Re: [OMC-Boats] Engine RPM and Boat Speed.

From: Don Mandelas <dmandelas@...>
Date: Tue, 22 Jul 2008 19:09:00 -0700

Thank's Again everyone for your help and advice!
You have given me some good ideas that could help fix my problem.
Starting Tommorow morning I will look into the tackometer issue to see if it is reading correctly,
And, I will contact a qualified OMC repair man to see what can be done if the forward clutch hub is slipping.
And Thank you for asking, Yes, I am using Type C lower unit gear lube.
Don Mandelas
Washington State.

Date: Tue, 22 Jul 2008 16:33:35 -0600From: lee.k.shuster@...: omc-boats@...: Re: [OMC-Boats] Engine RPM and Boat Speed.

That's all great data, thanks for sharing. I plugged your data into my online calc and got 36 mph - just about what others have reported. To drop to 26 mph means the efficiency is dropping from roughly 67% to roughly 33%.
PS -- I appreciate all the data. Loved the waterline marking technique. Weighing it is also great benchmark data. Great work.
I hadn't realized you were apparently the one recently asking me about sources of potential "slippage." Gee, this sure sounds like what this is.
The prop (as other have noted) does have a rubber clutch inside the hub. These rarely fail, but are designed to absorb the shock of hitting an object and shearing or bending the so called "shear" pin. (They also rarely prevent prop damage.) Could be an unlikely source of slippage, but you've recently installed a new prop and it still does it. The other source could be the forward clutch hub assembly. This part interfaces between the electrical coil and the spring. Others on the list might be able to shed more light on this, but I have heard they can fail in this manner, ie., allowing so much extra slippage.
Feel free to call my favorite OMC electric stringer guru: Ask for Roy Hansen at: 801-466-4731, I'm sure he'll shed some light on this. He runs a certified OMC repair shop and has grown up on electric stringers.
PSS -- Where are you located? Just curious...

From: omc-boats-bounces@... [] On Behalf Of Don MandelasSent: Tuesday, July 22, 2008 2:12 PMTo: Evinrude & Johnson Boats of the 1960's and 70'sSubject: Re: [OMC-Boats] Engine RPM and Boat Speed.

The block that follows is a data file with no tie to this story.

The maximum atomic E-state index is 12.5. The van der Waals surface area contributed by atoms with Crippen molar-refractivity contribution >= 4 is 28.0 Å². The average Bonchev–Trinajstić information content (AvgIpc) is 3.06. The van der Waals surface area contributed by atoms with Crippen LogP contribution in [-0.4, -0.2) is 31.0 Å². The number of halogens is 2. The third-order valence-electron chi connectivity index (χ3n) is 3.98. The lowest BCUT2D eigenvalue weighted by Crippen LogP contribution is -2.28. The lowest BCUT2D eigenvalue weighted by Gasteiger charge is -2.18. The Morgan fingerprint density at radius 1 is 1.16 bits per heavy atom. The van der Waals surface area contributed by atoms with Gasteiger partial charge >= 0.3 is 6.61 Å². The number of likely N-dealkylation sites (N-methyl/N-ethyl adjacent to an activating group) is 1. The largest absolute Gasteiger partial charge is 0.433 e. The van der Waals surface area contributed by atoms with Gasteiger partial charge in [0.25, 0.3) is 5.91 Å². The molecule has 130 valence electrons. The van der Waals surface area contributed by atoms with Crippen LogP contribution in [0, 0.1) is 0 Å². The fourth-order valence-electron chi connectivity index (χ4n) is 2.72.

Thank you everyone for your help. I appreciate it greatly!Glad to know I'm not alone in this boat restoration project. Here is what I have done so far in hopes of correcting the problem. I have checked the Ohms resistance going to the forward shift coil in the lower unit, the Ohms resistance is 6.1.I have Installed a new OMC Aluminium Propeller 14 x 18 pitch.I have plenty of power to reach 4300 - 4500 Rpm's on the tackomater with the 14 x 18 propeller.I have compared the boats speedometer to a GPS and was amazed at how accurate the boats speedometer is. (When I'm going 17 mph on the speedometer the GPS reads 18 mph)The bottom of the boat hull has absolutely no barnicles, it has been run in fresh water lakes only.This Morning I re-waxed the bottom of the boat and obtain only about 2 additional MPH's (26 MPH).The motor runs very smooth, all 6 cylinders.We have 2 people in the boat (me and my father).Fuel tank reads 3/4 tank.My location is 1200 feet above sea level. I have launched my boat in the lake, tied it to the dock, and let it float for 8 hours unused.When I returned 8 hours later the boat had not sunk any deeper into the water then when I first launched it. I placed several water line marks on the outside hull with a felt tip marker to tell if any changes occured. This morning after our test run the Boat and Trailer weighed in at 3,040 lbs (by themselves on the public scale). The Boat Trailer I guesstimate is about 700 lbs. Accordingly My boat weights in at about 2,340 lbs. I see no water inside the boat. Question, What RPM's should I be reaching to comfortably cruise down the lake without causing damage to my 155hp engine.. and whys so slow at 4,000 rpm. (26 MPH) Help, Anyboady.... Thanks Don. Tue, 22 Jul 2008 12:30:33 -0600From: lee.k.shuster@...: omc-boats@...: Re: [OMC-Boats] Engine RPM and Boat Speed.